The Blog

Welcome to our award winning blog


Here you can find a collection of our thoughts, reports and ramblings together with some fun things we find along the way. We try to update the blog at least once a week and more often during busy periods so make sure you check back regularly..

By The Twig - Well Seasoned, Sep 24 2017 08:00AM

As we edge further into the autumn season we really start to focus on preserving some of the gluts to last us over the less fruitful months.

Apples, pears, nuts, marrows, pumpkins, squashes and a host of other great fruit and veg arrive in huge quantities this month and we need to start thinking about how we're going to deal with them. Chutneys are one of the best ways of preserving the bounties of autumn and with that in mind, here are our top tips for making good ones.

Golden Rules for Champion Chutney:

1. Give yourself plenty of time. One thing you can't do is rush a good chutney. Allow at least a couple of hours to prepare and cook a batch.

2. Cut your vegetables and fruits to roughly the same size. It will allow the ingredients to cook at the same rate and make the end result better to eat.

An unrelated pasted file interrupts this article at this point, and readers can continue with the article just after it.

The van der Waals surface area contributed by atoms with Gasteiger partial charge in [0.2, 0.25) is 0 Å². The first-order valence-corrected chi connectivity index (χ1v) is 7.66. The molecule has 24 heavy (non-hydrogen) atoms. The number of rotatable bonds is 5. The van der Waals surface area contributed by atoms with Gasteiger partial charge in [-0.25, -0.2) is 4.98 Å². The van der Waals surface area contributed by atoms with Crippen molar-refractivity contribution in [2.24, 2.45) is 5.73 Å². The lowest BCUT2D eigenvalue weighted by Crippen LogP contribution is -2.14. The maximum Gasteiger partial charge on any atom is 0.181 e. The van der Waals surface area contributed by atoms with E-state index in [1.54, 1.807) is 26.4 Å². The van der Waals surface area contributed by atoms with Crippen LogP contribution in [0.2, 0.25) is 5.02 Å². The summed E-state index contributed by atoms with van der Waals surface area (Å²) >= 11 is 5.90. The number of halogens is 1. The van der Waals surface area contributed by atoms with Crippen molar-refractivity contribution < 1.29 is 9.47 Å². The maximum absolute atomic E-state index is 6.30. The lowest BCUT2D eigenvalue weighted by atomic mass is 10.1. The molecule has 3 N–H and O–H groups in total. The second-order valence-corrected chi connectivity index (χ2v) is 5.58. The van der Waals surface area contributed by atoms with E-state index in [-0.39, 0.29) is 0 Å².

3. Don't burn it! Cooking chutney is a long and laborious process but the worst thing you can do it take your eye off the pan for too long. Keep stirring the mixture, especially as you get towards the end. Burning it will not only make it taste terrible, it will leave a layer of black sugar welded to the base of your pan.

4. The simple test for when your chutney is ready is what we call 'the parting of the Red Sea'. Draw a wooden spoon across the bottom of your pan. The chutney should be thick enough that you see the bottom of the pan for a second or two before receding to fill the channel. When you get to this point, your chutney is ready for jarring.

5. Use jars with screw top, plastic coated lids. The vinegar will corrode uncoated metal lids.